Lay workers are being trained to help Zimbabwe manage mental issues in communities. So far it's proving successful.
People across Africa don’t have access to mental health professionals. A new community-based approach in Zimbabwe is proving effective (Credit: Pierre Holtz for UNICEF)
In Africa, epidemics are associated with outbreaks like cholera and measles or HIV and tuberculosis. Mental health would possibly be the last item on anyone’s list of big health challenges.
But mental disorders, like depression, are a leading cause of mental and physical disability in sub-Saharan Africa.
There are other reasons that depression shouldn’t be ignored. The main one is that it’s known to worsen the treatment and management of HIV, TB, hypertension and diabetes.
Research shows that about 30% of people living with HIV are diagnosed with depression. If left untreated there’s likely to be an increase in people developing opportunistic infections which in turn complicates HIV. This leads to longer hospital stays, more expensive treatment and sometimes death.
But a lack of adequate mental health specialists to take care of the growing burden of psychiatric diseases in Africa complicates effective and efficient treatment. Most African countries have a worryingly low ratio of psychiatrist or clinical psychologists to the general population. The average is about one specialist to a million people. Zimbabwe, has 12 psychiatrists and 14 clinical psychologists for a population of 13 million. Kenya has 88 psychiatrists and 427 nurses qualified to take care of a population of 40 million.
In 2006 I led a team of researchers in Zimbabwe to test new ways of addressing mental health disorders. About 40% of common mental disorders consisting mainly of depression and anxiety disorders have been reported in some primary health care facilities.
We developed an approach that involves lay health workers in local communities as well as the use of digital platforms. We called it the friendship bench. Over the last four years the initiative has reduced the waiting time for patients needing treatment. The referral rate for patients has also been significantly reduced by using text messages, WhatsApp and voice calls.
The friendship bench approach
Clients at a health facility are screened for mental illness symptoms at clinics using a locally developed tool called the Shona Symptom Questionnaire. This first step is to establish whether someone has a mental illness, and if so what they’re suffering from.
Patients diagnosed with a mental health issue are referred to the friendship bench where they are met by a trained community counsellor who offers them counselling. The benches are located in a discreet area of the health facility.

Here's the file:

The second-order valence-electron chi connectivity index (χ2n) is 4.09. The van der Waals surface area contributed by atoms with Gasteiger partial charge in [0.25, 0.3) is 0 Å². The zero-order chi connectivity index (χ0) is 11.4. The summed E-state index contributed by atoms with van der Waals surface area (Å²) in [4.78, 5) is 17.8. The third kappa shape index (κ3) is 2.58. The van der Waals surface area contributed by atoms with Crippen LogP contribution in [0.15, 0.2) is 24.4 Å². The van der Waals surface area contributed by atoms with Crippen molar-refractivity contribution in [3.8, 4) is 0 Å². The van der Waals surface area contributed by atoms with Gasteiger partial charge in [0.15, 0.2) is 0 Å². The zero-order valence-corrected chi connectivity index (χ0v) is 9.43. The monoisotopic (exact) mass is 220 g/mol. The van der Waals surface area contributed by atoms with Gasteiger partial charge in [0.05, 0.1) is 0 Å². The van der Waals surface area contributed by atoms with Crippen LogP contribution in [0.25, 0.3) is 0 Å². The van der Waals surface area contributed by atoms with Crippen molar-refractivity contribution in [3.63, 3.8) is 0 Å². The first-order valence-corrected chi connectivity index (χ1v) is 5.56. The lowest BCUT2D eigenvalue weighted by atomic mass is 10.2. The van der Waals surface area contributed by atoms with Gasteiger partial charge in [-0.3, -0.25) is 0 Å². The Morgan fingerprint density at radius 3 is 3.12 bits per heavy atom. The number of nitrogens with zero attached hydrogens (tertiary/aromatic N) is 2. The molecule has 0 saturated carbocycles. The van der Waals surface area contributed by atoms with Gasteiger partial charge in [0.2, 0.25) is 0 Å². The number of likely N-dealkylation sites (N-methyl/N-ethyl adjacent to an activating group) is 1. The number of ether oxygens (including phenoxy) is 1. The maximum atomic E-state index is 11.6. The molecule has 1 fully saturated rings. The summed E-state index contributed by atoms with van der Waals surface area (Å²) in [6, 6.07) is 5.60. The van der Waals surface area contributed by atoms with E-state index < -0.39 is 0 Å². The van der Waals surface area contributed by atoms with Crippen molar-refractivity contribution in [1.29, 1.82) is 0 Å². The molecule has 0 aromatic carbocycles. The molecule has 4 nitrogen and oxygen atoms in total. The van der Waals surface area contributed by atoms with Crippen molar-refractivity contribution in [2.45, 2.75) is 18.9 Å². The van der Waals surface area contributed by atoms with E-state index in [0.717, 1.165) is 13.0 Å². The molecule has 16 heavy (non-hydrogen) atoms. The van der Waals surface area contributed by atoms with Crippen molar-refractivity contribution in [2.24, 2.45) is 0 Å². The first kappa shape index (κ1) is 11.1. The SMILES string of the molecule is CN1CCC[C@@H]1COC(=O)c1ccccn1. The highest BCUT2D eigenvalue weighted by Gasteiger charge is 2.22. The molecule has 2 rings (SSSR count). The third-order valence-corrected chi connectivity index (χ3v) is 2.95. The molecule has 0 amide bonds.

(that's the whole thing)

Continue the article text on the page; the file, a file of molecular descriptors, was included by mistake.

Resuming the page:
Counsellors are trained to use local terms that patients feel comfortable with, such as Kuvhura pfungwa _(opening the mind), _kusimudzira (uplifting) and kusimbisa (to strengthen). Counsellors adopt a non-judgemental and practical approach, allowing the client to discusses their challenges and talk through possible solutions.
The counsellors use basic cognitive therapy concepts, such as encouraging clients to identify what’s troubling them and to work on their attitudes and beliefs.
If the client’s mental health issue is not solved after four sessions at the wooden bench, they are referred one level up to a district health promotion officer.
We used a three pronged approach to set up the initiative. These included:
speaking to the communities living near facilities to create awareness about mental health and to encourage them to own the project. We built trust by providing training and via public meetings.
collecting data to support the treatment approach.
developing culturally appropriate screening tools.
Once we had the friendship bench approach established we made sure that we identified and analysed any gaps in the programme. We thought this would be useful for health policy and management teams wanting to set up similar programmes.
The friendship bench approach has gained attention locally as well as internationally. It is active in over 70 primary health care facilities across Zimbabwe. Last year 30 000 adults received mental health services.
The programme has grown due to immense support from local city health authorities and the ministry of health. Over 400 lay health workers have been trained to provide the therapy.
In Zimbabwe, 80% of those who received therapy reported six months later that they were free of mental illness symptoms. They also said that their quality of life and income had improved because they had become more productive.
But there are still gaps. The supervision, monitoring and strengthening of the client referrals needs to be improved to ensure that it continues to serve more people.
Governments should consider this model to deal with mental health issues. The community initiative model has made mental health services more accessible to the people who really need them.
This article was originally published on The Conversation. Read the original article.
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